Rivers are drains, drainages in the most technical sense, and everything that starts up at the top eventually finds its way down to the bottom. That’s particularly noticeable if you happen to drop something into the river, and even more poignant if you’re forced to watch whatever you dropped bob downstream away from your clutching fingers.
I have a moderately solid track record of finding things in rivers, a track record made even more impressive in that most of what I find is in good shape. Never one to look askance at a good thing a lot of these found objects have made their way into my gear in one way or another. To date I’ve found three pairs of hemostats (one Orvis, two no-name), a small fly box, a double fistful of good flies I’ve picked off tree branches, one bottle of dry shake (still dry, miraculously), a wedding ring, a couple of zingers, and three pairs of sunglasses (one junk, one serviceable, and one very nice). In the spirit of losing things along with the rest of the world I have lost one pair of hemostats when I forgot that the zinger was broken and just dropped them into a six-foot-deep channel, a pair of sunglasses that tipped off the top of my hat while I was netting a fish, and more flies than I care to think about, now either rusted away to nothing or picked off tree branches by other enterprising anglers who, like me, find it hard to look askance at a good thing.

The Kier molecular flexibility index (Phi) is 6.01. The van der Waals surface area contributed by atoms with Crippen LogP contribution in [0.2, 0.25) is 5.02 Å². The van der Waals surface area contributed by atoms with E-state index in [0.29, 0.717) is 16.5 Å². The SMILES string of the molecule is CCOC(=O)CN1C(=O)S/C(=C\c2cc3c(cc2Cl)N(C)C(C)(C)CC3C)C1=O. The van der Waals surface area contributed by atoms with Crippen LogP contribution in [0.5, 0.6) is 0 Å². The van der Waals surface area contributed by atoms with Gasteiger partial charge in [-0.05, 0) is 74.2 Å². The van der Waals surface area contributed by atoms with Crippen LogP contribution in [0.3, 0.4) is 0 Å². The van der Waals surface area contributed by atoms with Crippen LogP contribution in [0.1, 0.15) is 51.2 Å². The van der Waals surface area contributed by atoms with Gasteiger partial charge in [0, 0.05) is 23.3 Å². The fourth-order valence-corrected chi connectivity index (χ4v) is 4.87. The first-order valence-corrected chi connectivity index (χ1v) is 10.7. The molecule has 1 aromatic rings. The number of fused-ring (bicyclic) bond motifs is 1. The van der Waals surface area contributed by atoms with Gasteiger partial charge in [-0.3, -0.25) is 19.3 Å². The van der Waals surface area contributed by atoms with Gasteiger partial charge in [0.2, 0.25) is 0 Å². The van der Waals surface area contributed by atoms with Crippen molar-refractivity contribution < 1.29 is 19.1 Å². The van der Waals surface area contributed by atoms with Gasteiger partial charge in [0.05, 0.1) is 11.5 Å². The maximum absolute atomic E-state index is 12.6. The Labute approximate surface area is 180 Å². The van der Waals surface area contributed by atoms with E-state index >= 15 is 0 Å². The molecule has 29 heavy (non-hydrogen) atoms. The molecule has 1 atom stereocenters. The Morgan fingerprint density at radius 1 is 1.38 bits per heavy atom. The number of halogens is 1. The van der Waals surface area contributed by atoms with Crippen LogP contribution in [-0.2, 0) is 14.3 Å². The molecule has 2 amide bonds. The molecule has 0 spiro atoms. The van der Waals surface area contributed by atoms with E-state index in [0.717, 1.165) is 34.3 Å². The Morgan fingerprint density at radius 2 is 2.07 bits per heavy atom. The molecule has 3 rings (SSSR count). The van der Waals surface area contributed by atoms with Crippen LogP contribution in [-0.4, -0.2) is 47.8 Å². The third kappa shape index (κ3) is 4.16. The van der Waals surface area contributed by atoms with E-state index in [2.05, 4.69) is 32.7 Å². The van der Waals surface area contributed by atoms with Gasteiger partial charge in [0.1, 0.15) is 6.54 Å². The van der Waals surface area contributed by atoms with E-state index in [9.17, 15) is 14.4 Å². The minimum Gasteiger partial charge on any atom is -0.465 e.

I have kept all of the things I’ve found. What I find and what I lose seem to level out in some larger cosmic sense and if I have come out slightly ahead at this point in the game I’m sure that I’ll be slightly behind at some future point. In a former life some bandmates and I used to joke about the plug bars in our gear box that all had other band’s names written on them. We lost ours when we let some other band use them and never got them back. At the next gig we needed a plug bar, asked another band, and then forgot to give that plug bar back. We figured that as long as we didn’t sweat losing the plug bars that we paid for, and we were willing to keep contributing to and occasionally withdrawing from the universal ebb and flow of plug bars that moved in and out of various band’s gear boxes, then we’d be ok. I feel the same on a river. I found your hemos, but someone else found my sunglasses. You lost a hat, I lost a fly box, but we each found a bottle of floatant and the zinger it was clipped to.
Things even out over time. When you lose something in a river (barring a fly rod, of course. You’re going in after the fly rod.) it’s simply left your hands to wind up in another’s. Around the next bend there’s an empty fly box, or a drying patch, or a nail knot tool. It’s an angling tax that is repaid in kind, though in somewhat different form at some point in the future.